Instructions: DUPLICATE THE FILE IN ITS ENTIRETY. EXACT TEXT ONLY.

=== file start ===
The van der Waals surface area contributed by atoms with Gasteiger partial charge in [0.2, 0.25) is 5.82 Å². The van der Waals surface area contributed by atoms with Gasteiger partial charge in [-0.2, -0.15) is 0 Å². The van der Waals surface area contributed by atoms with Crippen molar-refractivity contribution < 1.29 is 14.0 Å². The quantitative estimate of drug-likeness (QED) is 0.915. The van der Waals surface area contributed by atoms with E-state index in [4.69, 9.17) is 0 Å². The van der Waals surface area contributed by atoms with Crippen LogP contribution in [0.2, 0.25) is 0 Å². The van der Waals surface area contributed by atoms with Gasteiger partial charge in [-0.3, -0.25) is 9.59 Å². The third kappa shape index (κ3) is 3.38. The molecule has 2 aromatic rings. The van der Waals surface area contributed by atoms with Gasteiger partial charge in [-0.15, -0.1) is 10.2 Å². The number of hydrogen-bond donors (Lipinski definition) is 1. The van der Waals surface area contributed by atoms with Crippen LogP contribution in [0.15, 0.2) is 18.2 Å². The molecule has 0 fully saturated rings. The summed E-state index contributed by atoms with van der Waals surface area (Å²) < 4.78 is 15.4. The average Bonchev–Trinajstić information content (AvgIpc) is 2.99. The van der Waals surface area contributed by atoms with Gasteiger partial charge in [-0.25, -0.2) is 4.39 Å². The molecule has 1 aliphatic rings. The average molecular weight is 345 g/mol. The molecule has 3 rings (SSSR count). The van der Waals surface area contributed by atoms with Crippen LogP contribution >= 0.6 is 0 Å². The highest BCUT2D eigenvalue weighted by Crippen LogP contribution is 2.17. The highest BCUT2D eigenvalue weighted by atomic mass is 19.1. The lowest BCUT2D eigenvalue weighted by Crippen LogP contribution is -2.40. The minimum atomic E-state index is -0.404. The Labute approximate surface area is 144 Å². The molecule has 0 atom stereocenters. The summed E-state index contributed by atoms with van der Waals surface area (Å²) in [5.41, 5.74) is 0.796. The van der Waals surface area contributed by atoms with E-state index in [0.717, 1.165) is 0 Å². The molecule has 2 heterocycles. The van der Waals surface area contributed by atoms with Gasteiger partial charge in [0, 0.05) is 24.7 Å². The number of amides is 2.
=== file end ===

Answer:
The van der Waals surface area contributed by atoms with Gasteiger partial charge in [0.2, 0.25) is 5.82 Å². The van der Waals surface area contributed by atoms with Gasteiger partial charge in [-0.2, -0.15) is 0 Å². The van der Waals surface area contributed by atoms with Crippen molar-refractivity contribution < 1.29 is 14.0 Å². The quantitative estimate of drug-likeness (QED) is 0.915. The van der Waals surface area contributed by atoms with E-state index in [4.69, 9.17) is 0 Å². The van der Waals surface area contributed by atoms with Crippen LogP contribution in [0.2, 0.25) is 0 Å². The van der Waals surface area contributed by atoms with Gasteiger partial charge in [-0.3, -0.25) is 9.59 Å². The third kappa shape index (κ3) is 3.38. The molecule has 2 aromatic rings. The van der Waals surface area contributed by atoms with Gasteiger partial charge in [-0.15, -0.1) is 10.2 Å². The number of hydrogen-bond donors (Lipinski definition) is 1. The van der Waals surface area contributed by atoms with Crippen LogP contribution in [0.15, 0.2) is 18.2 Å². The molecule has 0 fully saturated rings. The summed E-state index contributed by atoms with van der Waals surface area (Å²) < 4.78 is 15.4. The average Bonchev–Trinajstić information content (AvgIpc) is 2.99. The van der Waals surface area contributed by atoms with Gasteiger partial charge in [-0.25, -0.2) is 4.39 Å². The molecule has 1 aliphatic rings. The average molecular weight is 345 g/mol. The molecule has 3 rings (SSSR count). The van der Waals surface area contributed by atoms with Crippen LogP contribution >= 0.6 is 0 Å². The highest BCUT2D eigenvalue weighted by Crippen LogP contribution is 2.17. The highest BCUT2D eigenvalue weighted by atomic mass is 19.1. The lowest BCUT2D eigenvalue weighted by Crippen LogP contribution is -2.40. The minimum atomic E-state index is -0.404. The Labute approximate surface area is 144 Å². The molecule has 0 atom stereocenters. The summed E-state index contributed by atoms with van der Waals surface area (Å²) in [5.41, 5.74) is 0.796. The van der Waals surface area contributed by atoms with E-state index in [0.717, 1.165) is 0 Å². The molecule has 2 heterocycles. The van der Waals surface area contributed by atoms with Gasteiger partial charge in [0, 0.05) is 24.7 Å². The number of amides is 2.